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PDOT works to identify more bikeways in North Portland

Posted by on September 12th, 2008 at 12:49 pm

Roger Geller presenting potential
new city bikeway designations
to an advisory committee
on Tuesday.
(Photo © J. Maus)

As part of an ongoing effort to update the Bicycle Master Plan, city bicycle coordinator Roger Geller (and his trusty associate Denver Igarta) recently completed a field work and bikeway identification and mapping exercise in North Portland.

Geller presented the results of that work to a meeting of the Portland Bicycle Advisory Committee last Tuesday.

The thrust of the effort, according to Geller, was to identify new streets that could be potentially developed as bicycle boulevards (low-traffic streets where bicycle travel is given priority). “Our network is very bike lane heavy,” Geller told the committee, “one of the important elements of the Bicycle Master Plan is for us to identify a network that really focuses more on bike boulevards.”

Map shows potential city bikeway designations identified by PDOT.
(Download PDF here, 1.7mb)

Geller and Igarta identified gaps that exist in the bike network throughout North Portland and they also made a list of recommended improvements needed to “make these streets work well for bikes.” Geller said that on many of the streets, “there’s not much needed,” to make them more bike-friendly and he added that the “big ticket items” are a few tricky intersection crossings.

This map shows existing and potential city bikeways.
Notice large gap around Lombard.

With this new work, PDOT has now filled in many of the gaps in North Portland with what they hope will become officially designated, “city bikeways”. A city bikeway is the highest ranking of three official street classifications that relate to bike traffic (there are also “local service bikeways” and “off-street paths”).

The city bikeway classification is important from a policy standpoint because it provides direction to the PDOT as to what type of improvements, facilities, etc… can be developed on those streets in the future (much like a designation of “freight access street” does for truckers).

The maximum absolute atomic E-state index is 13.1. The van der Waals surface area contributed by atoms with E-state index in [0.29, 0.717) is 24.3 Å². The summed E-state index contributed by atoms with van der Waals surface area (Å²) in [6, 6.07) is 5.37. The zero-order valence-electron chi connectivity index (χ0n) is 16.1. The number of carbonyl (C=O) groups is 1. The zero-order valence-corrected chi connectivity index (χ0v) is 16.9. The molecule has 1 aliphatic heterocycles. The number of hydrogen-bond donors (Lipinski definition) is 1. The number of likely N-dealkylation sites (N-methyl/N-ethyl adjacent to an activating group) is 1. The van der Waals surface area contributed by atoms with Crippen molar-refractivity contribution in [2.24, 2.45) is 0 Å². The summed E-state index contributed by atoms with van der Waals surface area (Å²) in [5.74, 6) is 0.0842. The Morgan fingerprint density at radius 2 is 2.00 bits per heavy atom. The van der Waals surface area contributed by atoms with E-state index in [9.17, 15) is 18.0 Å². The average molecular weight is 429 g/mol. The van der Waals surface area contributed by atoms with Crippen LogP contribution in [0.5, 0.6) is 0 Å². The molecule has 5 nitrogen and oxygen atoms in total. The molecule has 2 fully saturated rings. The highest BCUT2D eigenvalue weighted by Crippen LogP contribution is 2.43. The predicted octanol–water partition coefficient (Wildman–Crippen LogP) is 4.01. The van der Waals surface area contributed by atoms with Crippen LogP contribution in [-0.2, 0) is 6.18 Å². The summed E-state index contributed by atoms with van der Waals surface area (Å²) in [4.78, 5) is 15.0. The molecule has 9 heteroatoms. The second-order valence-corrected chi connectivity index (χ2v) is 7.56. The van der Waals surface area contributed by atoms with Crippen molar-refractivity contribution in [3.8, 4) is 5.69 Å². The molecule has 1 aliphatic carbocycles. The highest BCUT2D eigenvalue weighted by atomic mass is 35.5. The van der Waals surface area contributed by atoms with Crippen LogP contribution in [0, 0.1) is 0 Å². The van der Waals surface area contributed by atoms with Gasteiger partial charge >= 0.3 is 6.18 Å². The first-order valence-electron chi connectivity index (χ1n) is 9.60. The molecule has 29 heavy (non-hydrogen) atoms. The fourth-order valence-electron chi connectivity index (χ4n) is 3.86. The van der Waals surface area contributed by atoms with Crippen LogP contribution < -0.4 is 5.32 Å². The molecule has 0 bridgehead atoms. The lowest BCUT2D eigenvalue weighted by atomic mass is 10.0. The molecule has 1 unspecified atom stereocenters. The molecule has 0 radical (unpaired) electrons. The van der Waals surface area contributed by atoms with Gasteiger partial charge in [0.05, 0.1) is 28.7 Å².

The largest remaining gap in the North Portland bikeway network is N. Lombard Ave (a state highway). Geller said they have plans to add some bike lanes toward the western end of Lombard but that much of it will remain as is (without any room or facilities for bicycles). “We’ll be stuck with a big gap (on Lombard) until something big happens,” he said.

Geller and Igarta will now determine cost estimates for recommended improvements and then take maps and more information out into the neighborhoods to get more feedback.

— You can learn more about PDOT’s Bicycle Master Plan update efforts here.

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  • Ethan September 12, 2008 at 2:54 pm

    We the eye of Mordor swing east at some point?

    Networks and Bike Boulevards aside, I have seen a ton of (re) paving on quiet residential Piedmont streets, while bike commuters are transiting NE Holman on what appears to be a 75+ year-old cracked, patched and buckled concrete roadway. What gives? Our property values have not climbed high enough?

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  • Scott Mizée September 12, 2008 at 3:18 pm

    Thank you for sharing this. It is good to see this effort being made. I have noticed a big increase in bicyclists on the peninsula in the last few years.

    I would be interested in knowing more about the connectivity of the \”bikeway network.\” How do these designations interface with off street trails and paths such as Peninsula Crossing and the Willamette Greenway?

    Lombard is mentioned as a big gap. I still strongly contend that there is a gap in safety on the commute down Greeley. Until we get access along the river, this is still a major bike commuting route. What needs to be done to improve the merging sections at the on-ramp from going and the on-ramp to I-5 from Greeley? I would love to see green thermoplastic strips laid down here like we have had laid down in other dangerous intersections.